For what my experience is worth, it was more difficult showing up to monasteries in a white anagarika robe. I was often met with skepticism and even hostility. Most monasteries forced me to change into “normal” lay clothes, “just so people won’t confuse you for a real anagarika, you understand.” :roll_eyes::roll_eyes::roll_eyes:

So yeah, if your goal is to feel welcome at more monasteries, presenting as just another lay person is generally a better option, even if you happen to keep 8 precepts assiduously. It raises fewer “red flags” for them, though, I must say, I got lots of good data from the experience about which monasteries were friendly and which were more concerned with sartorialism than soteriology.


Is this question regarding biological sex or gender identification?

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For what my experience is worth, it was more difficult showing up to monasteries in a white anagarika robe.

Well, shit. Should’ve kept this in mind before I gave away all my clothes! Thanks for the heads up anyway.


Hi Potato,

Just to complement what the others have said about bhikkhu monasteries with some of my experiences in bhikkhuni places…
I first ordained as a Burmese 8-precept nun (Sayalay / Thilashin) and had planned to stay in Asia then. But I got sick and had to return to Western countries where it is very difficult for 8-precepters. As it is not an ordination in the sense of the vinaya, you would be considered a layperson, not sangha. You won’t be part of the monastic community, won’t get a say in decision making, won’t have access to donations and support, and you’ll have to have your own resources for health care, traveling, and your daily needs. You’ll live with the laypeople and won’t have access to the sangha areas. In most places, you’ll also be asked to “disrobe” and wear lay clothes, or at least wear white jumpers over your robes. It doesn’t feel very welcoming and was the main reason why I “upgraded” to samaneri quite quickly.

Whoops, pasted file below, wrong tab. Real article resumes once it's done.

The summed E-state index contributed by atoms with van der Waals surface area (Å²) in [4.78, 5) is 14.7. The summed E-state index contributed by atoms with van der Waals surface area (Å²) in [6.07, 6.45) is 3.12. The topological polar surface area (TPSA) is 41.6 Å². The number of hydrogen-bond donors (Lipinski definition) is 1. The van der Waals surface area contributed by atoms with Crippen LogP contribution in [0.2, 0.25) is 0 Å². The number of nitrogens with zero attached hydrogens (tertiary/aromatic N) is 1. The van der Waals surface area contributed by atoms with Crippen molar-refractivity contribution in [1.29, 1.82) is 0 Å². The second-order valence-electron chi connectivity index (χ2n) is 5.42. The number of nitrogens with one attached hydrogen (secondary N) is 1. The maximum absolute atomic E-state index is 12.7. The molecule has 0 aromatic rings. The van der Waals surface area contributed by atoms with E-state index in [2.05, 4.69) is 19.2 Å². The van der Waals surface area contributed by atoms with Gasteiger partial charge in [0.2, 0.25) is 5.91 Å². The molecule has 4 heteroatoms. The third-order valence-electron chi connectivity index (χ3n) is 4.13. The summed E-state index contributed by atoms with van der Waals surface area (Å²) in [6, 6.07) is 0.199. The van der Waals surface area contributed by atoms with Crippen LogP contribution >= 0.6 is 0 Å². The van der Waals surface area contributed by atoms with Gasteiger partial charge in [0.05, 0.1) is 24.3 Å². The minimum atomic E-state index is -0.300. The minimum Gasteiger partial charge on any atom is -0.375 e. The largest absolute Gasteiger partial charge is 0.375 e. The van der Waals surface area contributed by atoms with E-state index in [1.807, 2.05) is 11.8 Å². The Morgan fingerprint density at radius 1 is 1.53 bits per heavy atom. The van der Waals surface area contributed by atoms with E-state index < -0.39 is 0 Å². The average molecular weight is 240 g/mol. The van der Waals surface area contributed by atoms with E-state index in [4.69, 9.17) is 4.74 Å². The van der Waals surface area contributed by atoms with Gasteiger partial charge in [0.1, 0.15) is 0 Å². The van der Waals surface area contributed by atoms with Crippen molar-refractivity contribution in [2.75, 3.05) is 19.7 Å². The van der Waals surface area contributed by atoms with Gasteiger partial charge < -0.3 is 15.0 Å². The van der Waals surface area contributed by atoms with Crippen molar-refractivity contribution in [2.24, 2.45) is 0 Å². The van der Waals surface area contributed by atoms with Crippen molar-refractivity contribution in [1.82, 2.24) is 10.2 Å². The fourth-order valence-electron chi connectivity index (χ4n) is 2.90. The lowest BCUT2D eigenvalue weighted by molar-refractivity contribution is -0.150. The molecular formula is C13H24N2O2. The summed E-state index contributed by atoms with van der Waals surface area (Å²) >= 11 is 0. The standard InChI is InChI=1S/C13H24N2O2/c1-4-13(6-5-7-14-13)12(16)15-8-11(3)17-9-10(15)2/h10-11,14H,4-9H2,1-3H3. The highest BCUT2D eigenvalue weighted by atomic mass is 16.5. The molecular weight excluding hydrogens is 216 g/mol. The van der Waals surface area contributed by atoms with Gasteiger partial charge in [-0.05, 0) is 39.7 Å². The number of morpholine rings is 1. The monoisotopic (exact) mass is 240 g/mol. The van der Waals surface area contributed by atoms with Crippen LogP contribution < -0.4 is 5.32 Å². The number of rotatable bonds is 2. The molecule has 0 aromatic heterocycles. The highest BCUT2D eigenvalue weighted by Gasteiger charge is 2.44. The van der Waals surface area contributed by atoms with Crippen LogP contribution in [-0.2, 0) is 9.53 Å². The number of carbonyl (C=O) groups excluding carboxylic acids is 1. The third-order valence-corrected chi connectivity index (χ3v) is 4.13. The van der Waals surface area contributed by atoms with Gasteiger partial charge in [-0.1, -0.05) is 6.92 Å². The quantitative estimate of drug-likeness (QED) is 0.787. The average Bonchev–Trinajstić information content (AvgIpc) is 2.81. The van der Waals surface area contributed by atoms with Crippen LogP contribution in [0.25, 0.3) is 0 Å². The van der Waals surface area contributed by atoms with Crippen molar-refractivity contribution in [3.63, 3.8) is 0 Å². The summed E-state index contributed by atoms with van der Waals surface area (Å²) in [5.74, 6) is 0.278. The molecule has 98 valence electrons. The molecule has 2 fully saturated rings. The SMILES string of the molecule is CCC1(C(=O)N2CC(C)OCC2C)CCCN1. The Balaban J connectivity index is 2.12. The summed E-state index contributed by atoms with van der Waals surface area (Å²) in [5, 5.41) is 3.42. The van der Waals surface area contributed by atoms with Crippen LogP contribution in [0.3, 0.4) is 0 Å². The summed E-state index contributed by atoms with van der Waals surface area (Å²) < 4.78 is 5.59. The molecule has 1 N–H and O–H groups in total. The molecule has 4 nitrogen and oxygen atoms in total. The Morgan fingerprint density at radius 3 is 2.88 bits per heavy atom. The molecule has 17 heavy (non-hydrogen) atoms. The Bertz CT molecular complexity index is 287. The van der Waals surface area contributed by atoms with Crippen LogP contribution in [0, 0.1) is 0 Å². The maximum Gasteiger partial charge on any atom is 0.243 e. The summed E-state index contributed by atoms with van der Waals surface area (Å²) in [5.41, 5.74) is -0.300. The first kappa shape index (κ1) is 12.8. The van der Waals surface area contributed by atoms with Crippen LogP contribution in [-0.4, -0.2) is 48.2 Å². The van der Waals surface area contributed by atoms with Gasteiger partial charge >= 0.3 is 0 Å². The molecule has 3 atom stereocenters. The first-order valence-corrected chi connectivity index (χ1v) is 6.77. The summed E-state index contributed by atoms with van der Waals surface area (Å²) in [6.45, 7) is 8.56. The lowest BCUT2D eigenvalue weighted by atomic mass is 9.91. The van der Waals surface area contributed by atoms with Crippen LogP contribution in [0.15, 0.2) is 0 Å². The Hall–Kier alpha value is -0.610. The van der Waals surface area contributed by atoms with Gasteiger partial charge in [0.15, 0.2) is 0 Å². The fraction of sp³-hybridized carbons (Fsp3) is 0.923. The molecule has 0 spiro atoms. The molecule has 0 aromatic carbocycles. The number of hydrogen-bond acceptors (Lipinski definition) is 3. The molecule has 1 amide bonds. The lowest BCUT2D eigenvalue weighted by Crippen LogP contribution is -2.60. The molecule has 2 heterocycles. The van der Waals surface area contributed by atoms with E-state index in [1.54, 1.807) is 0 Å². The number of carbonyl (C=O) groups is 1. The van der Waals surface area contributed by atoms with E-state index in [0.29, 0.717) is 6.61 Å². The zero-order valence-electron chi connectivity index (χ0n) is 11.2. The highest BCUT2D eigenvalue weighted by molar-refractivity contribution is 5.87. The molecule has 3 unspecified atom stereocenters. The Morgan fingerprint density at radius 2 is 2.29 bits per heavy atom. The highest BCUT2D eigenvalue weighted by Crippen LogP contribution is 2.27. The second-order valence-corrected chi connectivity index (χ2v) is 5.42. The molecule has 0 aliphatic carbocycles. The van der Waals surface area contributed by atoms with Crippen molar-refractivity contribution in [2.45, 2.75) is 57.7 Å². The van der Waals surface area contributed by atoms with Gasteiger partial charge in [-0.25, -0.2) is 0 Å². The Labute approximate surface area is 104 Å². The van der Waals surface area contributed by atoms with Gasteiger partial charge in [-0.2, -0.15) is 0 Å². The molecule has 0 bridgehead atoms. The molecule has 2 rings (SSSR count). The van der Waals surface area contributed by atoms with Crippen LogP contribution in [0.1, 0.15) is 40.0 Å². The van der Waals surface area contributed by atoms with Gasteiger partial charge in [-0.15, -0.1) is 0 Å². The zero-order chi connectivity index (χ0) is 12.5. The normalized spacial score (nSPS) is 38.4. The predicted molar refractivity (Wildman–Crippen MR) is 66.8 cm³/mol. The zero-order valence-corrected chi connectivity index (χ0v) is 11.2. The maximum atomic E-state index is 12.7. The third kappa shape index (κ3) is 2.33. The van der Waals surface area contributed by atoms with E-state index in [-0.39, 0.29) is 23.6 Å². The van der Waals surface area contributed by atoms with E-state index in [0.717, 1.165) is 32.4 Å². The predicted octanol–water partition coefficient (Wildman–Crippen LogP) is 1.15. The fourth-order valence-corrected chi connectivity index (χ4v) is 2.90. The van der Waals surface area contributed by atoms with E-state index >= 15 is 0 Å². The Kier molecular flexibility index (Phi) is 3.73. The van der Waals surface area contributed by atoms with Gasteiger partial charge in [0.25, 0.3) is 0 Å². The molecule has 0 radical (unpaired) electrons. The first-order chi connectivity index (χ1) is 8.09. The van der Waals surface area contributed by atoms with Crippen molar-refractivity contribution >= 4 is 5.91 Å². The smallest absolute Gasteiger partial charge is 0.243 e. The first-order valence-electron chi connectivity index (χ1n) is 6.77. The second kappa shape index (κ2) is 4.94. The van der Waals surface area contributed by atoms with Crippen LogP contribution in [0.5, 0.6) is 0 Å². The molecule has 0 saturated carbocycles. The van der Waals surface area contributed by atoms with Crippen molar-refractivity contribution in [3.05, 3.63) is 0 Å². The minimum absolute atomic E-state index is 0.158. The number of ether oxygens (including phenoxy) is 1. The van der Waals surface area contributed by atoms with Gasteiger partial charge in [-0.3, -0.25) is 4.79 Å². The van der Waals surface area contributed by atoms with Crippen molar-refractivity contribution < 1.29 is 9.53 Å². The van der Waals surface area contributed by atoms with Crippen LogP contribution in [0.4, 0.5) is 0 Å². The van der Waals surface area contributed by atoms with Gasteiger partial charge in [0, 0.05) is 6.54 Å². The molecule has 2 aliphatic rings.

That said, if you are interested in a monastic path, I’m not sure why anything should stop you from taking samaner-x ordination? There aren’t any questions about gender, and the ordination is very simple and can be done cross-gender (bhikkhus can ordain female candidates, and bhikkhunis male candidates). It’s a proper vinaya procedure and accepted everywhere. The most important thing is to find a community that is welcoming and where you feel comfortable.

And then just take it from there… in a supportive community, and depending on your specific situation, it might not be a problem to take full ordination.

Maybe it would be helpful for you to get in touch with Ven. @kaccayana, who is a non-binary resident at a monastery in the US. I think they have taken samaner? ordination there.


Thank you for sharing your experience being an 8 preceptor, @vimalanyani. I think before I had the impression there wasn’t actually any place open to ordain me based on a few bad experiences with some monasteries. Based on your and other people’s advice I’m planning to spend some time visiting monasteries (whenever this virus dies down…) and see if I can find an appropriate community.

Many thanks to the community for the guidance :pray:


Perhaps it’s the contrarian in me, but those stories only reinforce my wish that there would be more development of 8- or 10-precept options, and that they weren’t looked down upon. Going back to the Christian tradition for an example, they have orders that are cloistered and those that aren’t.
One would still be obliged to find, or create, a welcoming group. But it would be easier to do because of the relative amount of freedom.